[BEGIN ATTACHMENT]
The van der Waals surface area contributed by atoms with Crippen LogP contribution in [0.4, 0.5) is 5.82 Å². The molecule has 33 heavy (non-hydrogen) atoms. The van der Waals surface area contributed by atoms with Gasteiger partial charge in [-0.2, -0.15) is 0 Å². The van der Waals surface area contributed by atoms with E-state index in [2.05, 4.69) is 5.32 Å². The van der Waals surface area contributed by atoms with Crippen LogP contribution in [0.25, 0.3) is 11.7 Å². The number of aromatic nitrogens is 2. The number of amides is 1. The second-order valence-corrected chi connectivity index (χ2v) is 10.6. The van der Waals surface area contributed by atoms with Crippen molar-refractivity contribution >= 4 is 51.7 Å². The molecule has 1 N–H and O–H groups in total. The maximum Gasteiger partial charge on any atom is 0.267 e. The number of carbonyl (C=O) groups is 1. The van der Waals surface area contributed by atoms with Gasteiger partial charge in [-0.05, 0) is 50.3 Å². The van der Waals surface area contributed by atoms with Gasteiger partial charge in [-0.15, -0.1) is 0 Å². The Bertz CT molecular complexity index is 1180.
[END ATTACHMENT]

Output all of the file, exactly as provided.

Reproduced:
The van der Waals surface area contributed by atoms with Crippen LogP contribution in [0.4, 0.5) is 5.82 Å². The molecule has 33 heavy (non-hydrogen) atoms. The van der Waals surface area contributed by atoms with Gasteiger partial charge in [-0.2, -0.15) is 0 Å². The van der Waals surface area contributed by atoms with E-state index in [2.05, 4.69) is 5.32 Å². The van der Waals surface area contributed by atoms with Crippen LogP contribution in [0.25, 0.3) is 11.7 Å². The number of aromatic nitrogens is 2. The number of amides is 1. The second-order valence-corrected chi connectivity index (χ2v) is 10.6. The van der Waals surface area contributed by atoms with Crippen molar-refractivity contribution >= 4 is 51.7 Å². The molecule has 1 N–H and O–H groups in total. The maximum Gasteiger partial charge on any atom is 0.267 e. The number of carbonyl (C=O) groups is 1. The van der Waals surface area contributed by atoms with Gasteiger partial charge in [-0.05, 0) is 50.3 Å². The van der Waals surface area contributed by atoms with Gasteiger partial charge in [-0.15, -0.1) is 0 Å². The Bertz CT molecular complexity index is 1180.